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ANN BAILEY: Whether watching or playing, football has become a family affair

During the fall a frequent request at our house is "Can you play football with us?" For several years the question came out of the mouths of my sons, Brendan and Thomas, but this year it's also being asked by my daughter, Ellen.

Ann Bailey
Ann Bailey

During the fall a frequent request at our house is "Can you play football with us?" For several years the question came out of the mouths of my sons, Brendan and Thomas, but this year it's also being asked by my daughter, Ellen.

At age 6 Ellen is eager to get in on the game she had to watch from the sidelines for years "because she was too little." During the past few weeks she's learned how to hike the ball, that she can't pass the ball forward after she starts running and that even though it hurts when you get pushed over during "touch" football, you don't complain about it to your brothers.

Those were lessons I learned about her age. Not only did it help me understand the nuances of football and make it more enjoyable to watch high school, college and professional games, it developed a love of the game. I still enjoy watching Larimore High School and UND football games, though I am less excited about the Minnesota Vikings than I was in my younger days.

My interest waned after Fran Tarkenton, my hero, and Bud Grant, former Minnesota Vikings head coach, both retired. Today's football just doesn't seem as real, somehow. I have trouble with athletes who make multi-millions whining and getting into trouble.

Game day


I like playing football, too, when I have the time. For many years I played nearly every Sunday afternoon with friends and family. We'd go to a Grand Forks park, pick sides and spend hours running up and down the field. My team knew that when I was quarterback the most common play would be "everybody out." Even if I didn't plan that when I was in the huddle, it was fairly likely to end up that way because when I saw the defense bearing down on me, getting rid of the ball was a top priority.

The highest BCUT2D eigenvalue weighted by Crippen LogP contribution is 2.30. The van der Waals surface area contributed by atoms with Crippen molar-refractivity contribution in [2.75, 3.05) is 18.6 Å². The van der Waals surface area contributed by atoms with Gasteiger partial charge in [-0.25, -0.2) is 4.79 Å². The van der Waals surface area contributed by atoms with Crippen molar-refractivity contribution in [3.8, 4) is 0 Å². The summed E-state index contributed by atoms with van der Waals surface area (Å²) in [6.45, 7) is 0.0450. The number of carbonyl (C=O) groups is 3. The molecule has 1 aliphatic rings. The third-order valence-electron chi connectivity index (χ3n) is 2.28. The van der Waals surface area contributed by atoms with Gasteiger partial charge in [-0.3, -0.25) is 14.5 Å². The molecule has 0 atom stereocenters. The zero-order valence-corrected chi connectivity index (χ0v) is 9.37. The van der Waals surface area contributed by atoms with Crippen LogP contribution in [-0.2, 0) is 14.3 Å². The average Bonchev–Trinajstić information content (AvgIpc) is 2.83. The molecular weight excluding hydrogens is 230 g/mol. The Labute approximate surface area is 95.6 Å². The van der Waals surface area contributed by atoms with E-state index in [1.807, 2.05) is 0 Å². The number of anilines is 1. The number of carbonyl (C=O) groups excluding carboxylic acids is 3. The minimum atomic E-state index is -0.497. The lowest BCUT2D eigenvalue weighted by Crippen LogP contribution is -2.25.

It's a good thing I like football because I've been spending a lot of time in the bleachers or walking along the sidelines during the games of my sons Brendan, a seventh-grader and Thomas, a fifth-grader. Both started playing when they were in fourth grade so my husband, Brian, and I have spent many fall Saturdays near the gridiron. This year, Brendan plays on Monday nights so we're attending those games, too.

I have to admit, though, that while I enjoy watching my sons play, I also worry a bit when they receive a hard hit. They're both lean and don't have any extra fat to cushion them when they fall as a result of a hard tackle or when someone falls on them.

Fierce competitors

Brendan and Thomas don't let their size faze them, however. They give the game their all and when they're on offense, Brendan, a quarterback, and Thomas, a wingback, work to use their quickness to their advantage. When they play defense they aren't afraid to tackle guys that look (to me, anyway) like they're twice my sons' size.

Because the boys are used to playing all-out, hard hitting football during games, they don't let up much when they play touch football. I learned that a couple of weeks ago when I accepted an invitation to play with Brendan, Thomas, Ellen and Brian. I hadn't played yet this year and it was a beautiful evening, so I figured it was an offer I couldn't refuse.

I'm glad I accepted the challenge. It was a good game and a fun way to get exercise. We were playing the kids against the parents and Brian and I were marching down the field pretty successfully when he called a pass play.

I was racing down the field and reaching up to grab the ball when my face collided with Brendan's arm and hand, which were trying to bat the ball down. The contact smarted and I had to stop to get my bearings. As I was standing there, Ellen said "Mom, you're bleeding." I reached up to touch my nose and felt blood on my fingertips. It wasn't from a nosebleed, but a scrape caused by Brendan's strong defensive instincts.


The pain was worth the gain

He felt bad about hurting me, but I assured him that with three older brothers I had experienced worse injuries and that the sympathy hadn't been as good.

My nose looked a bit bruised for a couple of days but it's healed now and I'm anxious to get back in the game. Rather than deter from playing, our last family game got me excited about being back on the field.

I forgot how much fun it is to try to outwit opponents during running plays and how good it feels to throw the ball and have someone catch it. I'll just have to keep an eye out when Brendan's on the defense and make sure that I don't go nose to nose with him.

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